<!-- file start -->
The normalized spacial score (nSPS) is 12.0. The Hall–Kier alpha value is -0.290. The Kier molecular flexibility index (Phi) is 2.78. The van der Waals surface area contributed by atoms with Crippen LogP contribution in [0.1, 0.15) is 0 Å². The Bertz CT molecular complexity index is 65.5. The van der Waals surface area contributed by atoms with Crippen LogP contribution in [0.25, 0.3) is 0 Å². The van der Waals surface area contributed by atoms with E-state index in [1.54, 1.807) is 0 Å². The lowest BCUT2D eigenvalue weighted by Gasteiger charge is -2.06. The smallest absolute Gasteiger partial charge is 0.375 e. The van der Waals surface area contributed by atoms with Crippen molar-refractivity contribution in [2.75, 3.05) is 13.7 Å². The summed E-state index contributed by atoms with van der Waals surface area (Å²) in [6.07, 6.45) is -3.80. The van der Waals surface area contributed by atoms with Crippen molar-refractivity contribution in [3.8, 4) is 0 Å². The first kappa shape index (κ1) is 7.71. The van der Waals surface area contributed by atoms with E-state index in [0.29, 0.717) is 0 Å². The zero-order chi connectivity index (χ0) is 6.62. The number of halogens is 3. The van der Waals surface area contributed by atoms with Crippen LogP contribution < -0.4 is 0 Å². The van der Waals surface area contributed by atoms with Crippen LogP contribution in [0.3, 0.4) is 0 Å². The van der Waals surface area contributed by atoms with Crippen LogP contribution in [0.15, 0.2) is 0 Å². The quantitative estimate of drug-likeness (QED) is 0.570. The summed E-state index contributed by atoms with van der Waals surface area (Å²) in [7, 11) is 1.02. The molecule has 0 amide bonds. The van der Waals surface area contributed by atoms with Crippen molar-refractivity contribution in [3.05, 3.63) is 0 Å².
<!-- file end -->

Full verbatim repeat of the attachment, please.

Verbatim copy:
The normalized spacial score (nSPS) is 12.0. The Hall–Kier alpha value is -0.290. The Kier molecular flexibility index (Phi) is 2.78. The van der Waals surface area contributed by atoms with Crippen LogP contribution in [0.1, 0.15) is 0 Å². The Bertz CT molecular complexity index is 65.5. The van der Waals surface area contributed by atoms with Crippen LogP contribution in [0.25, 0.3) is 0 Å². The van der Waals surface area contributed by atoms with E-state index in [1.54, 1.807) is 0 Å². The lowest BCUT2D eigenvalue weighted by Gasteiger charge is -2.06. The smallest absolute Gasteiger partial charge is 0.375 e. The van der Waals surface area contributed by atoms with Crippen molar-refractivity contribution in [2.75, 3.05) is 13.7 Å². The summed E-state index contributed by atoms with van der Waals surface area (Å²) in [6.07, 6.45) is -3.80. The van der Waals surface area contributed by atoms with Crippen molar-refractivity contribution in [3.8, 4) is 0 Å². The first kappa shape index (κ1) is 7.71. The van der Waals surface area contributed by atoms with E-state index in [0.29, 0.717) is 0 Å². The zero-order chi connectivity index (χ0) is 6.62. The number of halogens is 3. The van der Waals surface area contributed by atoms with Crippen LogP contribution < -0.4 is 0 Å². The van der Waals surface area contributed by atoms with Crippen LogP contribution in [0.3, 0.4) is 0 Å². The van der Waals surface area contributed by atoms with Crippen LogP contribution in [0.15, 0.2) is 0 Å². The quantitative estimate of drug-likeness (QED) is 0.570. The summed E-state index contributed by atoms with van der Waals surface area (Å²) in [7, 11) is 1.02. The molecule has 0 amide bonds. The van der Waals surface area contributed by atoms with Crippen molar-refractivity contribution in [3.05, 3.63) is 0 Å².